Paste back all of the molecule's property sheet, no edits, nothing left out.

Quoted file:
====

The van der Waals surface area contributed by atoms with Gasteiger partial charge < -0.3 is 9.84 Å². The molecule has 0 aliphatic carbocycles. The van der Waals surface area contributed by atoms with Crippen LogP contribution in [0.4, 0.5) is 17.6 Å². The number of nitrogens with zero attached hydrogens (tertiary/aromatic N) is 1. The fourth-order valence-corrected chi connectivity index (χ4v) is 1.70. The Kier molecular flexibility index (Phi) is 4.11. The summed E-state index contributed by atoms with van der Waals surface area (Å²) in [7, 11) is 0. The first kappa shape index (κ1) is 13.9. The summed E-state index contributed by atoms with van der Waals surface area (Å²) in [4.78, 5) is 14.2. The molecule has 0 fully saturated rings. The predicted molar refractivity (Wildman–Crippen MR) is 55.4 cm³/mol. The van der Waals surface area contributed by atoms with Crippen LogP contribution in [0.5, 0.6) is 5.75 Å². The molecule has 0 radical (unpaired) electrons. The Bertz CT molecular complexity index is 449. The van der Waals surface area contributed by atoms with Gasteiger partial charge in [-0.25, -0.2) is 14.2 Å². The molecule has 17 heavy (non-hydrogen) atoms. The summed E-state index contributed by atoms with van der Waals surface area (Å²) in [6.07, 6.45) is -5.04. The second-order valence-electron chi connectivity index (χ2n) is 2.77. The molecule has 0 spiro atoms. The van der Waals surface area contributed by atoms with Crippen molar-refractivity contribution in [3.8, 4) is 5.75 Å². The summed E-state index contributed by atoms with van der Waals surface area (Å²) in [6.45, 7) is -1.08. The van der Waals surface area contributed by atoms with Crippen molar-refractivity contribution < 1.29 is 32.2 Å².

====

The van der Waals surface area contributed by atoms with Gasteiger partial charge < -0.3 is 9.84 Å². The molecule has 0 aliphatic carbocycles. The van der Waals surface area contributed by atoms with Crippen LogP contribution in [0.4, 0.5) is 17.6 Å². The number of nitrogens with zero attached hydrogens (tertiary/aromatic N) is 1. The fourth-order valence-corrected chi connectivity index (χ4v) is 1.70. The Kier molecular flexibility index (Phi) is 4.11. The summed E-state index contributed by atoms with van der Waals surface area (Å²) in [7, 11) is 0. The first kappa shape index (κ1) is 13.9. The summed E-state index contributed by atoms with van der Waals surface area (Å²) in [4.78, 5) is 14.2. The molecule has 0 fully saturated rings. The predicted molar refractivity (Wildman–Crippen MR) is 55.4 cm³/mol. The van der Waals surface area contributed by atoms with Crippen LogP contribution in [0.5, 0.6) is 5.75 Å². The molecule has 0 radical (unpaired) electrons. The Bertz CT molecular complexity index is 449. The van der Waals surface area contributed by atoms with Gasteiger partial charge in [-0.25, -0.2) is 14.2 Å². The molecule has 17 heavy (non-hydrogen) atoms. The summed E-state index contributed by atoms with van der Waals surface area (Å²) in [6.07, 6.45) is -5.04. The second-order valence-electron chi connectivity index (χ2n) is 2.77. The molecule has 0 spiro atoms. The van der Waals surface area contributed by atoms with Crippen molar-refractivity contribution in [3.8, 4) is 5.75 Å². The summed E-state index contributed by atoms with van der Waals surface area (Å²) in [6.45, 7) is -1.08. The van der Waals surface area contributed by atoms with Crippen molar-refractivity contribution < 1.29 is 32.2 Å².